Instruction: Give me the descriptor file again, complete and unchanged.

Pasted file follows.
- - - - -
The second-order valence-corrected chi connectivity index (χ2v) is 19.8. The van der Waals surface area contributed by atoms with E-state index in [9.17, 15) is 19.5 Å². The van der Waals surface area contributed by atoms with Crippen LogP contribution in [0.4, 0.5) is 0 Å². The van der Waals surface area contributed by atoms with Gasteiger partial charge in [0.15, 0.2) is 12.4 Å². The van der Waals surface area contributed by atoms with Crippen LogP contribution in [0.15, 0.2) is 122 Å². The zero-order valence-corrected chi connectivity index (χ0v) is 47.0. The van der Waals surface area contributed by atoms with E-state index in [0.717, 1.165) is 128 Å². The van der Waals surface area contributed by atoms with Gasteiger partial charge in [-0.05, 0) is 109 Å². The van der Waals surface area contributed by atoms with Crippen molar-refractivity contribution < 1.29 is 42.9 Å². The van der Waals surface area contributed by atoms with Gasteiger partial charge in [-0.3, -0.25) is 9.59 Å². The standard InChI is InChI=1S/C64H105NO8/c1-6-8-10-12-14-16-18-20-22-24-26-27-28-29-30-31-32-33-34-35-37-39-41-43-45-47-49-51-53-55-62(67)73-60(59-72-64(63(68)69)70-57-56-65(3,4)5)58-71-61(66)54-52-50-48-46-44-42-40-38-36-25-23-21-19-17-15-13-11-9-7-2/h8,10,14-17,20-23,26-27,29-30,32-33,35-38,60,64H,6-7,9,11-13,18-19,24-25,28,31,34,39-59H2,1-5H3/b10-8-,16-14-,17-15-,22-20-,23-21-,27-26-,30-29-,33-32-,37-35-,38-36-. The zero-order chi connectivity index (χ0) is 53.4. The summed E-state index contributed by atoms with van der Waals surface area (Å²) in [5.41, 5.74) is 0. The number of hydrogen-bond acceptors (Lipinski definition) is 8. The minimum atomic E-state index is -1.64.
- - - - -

The second-order valence-corrected chi connectivity index (χ2v) is 19.8. The van der Waals surface area contributed by atoms with E-state index in [9.17, 15) is 19.5 Å². The van der Waals surface area contributed by atoms with Crippen LogP contribution in [0.4, 0.5) is 0 Å². The van der Waals surface area contributed by atoms with Gasteiger partial charge in [0.15, 0.2) is 12.4 Å². The van der Waals surface area contributed by atoms with Crippen LogP contribution in [0.15, 0.2) is 122 Å². The zero-order valence-corrected chi connectivity index (χ0v) is 47.0. The van der Waals surface area contributed by atoms with E-state index in [0.717, 1.165) is 128 Å². The van der Waals surface area contributed by atoms with Gasteiger partial charge in [-0.05, 0) is 109 Å². The van der Waals surface area contributed by atoms with Crippen molar-refractivity contribution < 1.29 is 42.9 Å². The van der Waals surface area contributed by atoms with Gasteiger partial charge in [-0.3, -0.25) is 9.59 Å². The standard InChI is InChI=1S/C64H105NO8/c1-6-8-10-12-14-16-18-20-22-24-26-27-28-29-30-31-32-33-34-35-37-39-41-43-45-47-49-51-53-55-62(67)73-60(59-72-64(63(68)69)70-57-56-65(3,4)5)58-71-61(66)54-52-50-48-46-44-42-40-38-36-25-23-21-19-17-15-13-11-9-7-2/h8,10,14-17,20-23,26-27,29-30,32-33,35-38,60,64H,6-7,9,11-13,18-19,24-25,28,31,34,39-59H2,1-5H3/b10-8-,16-14-,17-15-,22-20-,23-21-,27-26-,30-29-,33-32-,37-35-,38-36-. The zero-order chi connectivity index (χ0) is 53.4. The summed E-state index contributed by atoms with van der Waals surface area (Å²) in [5.41, 5.74) is 0. The number of hydrogen-bond acceptors (Lipinski definition) is 8. The minimum atomic E-state index is -1.64.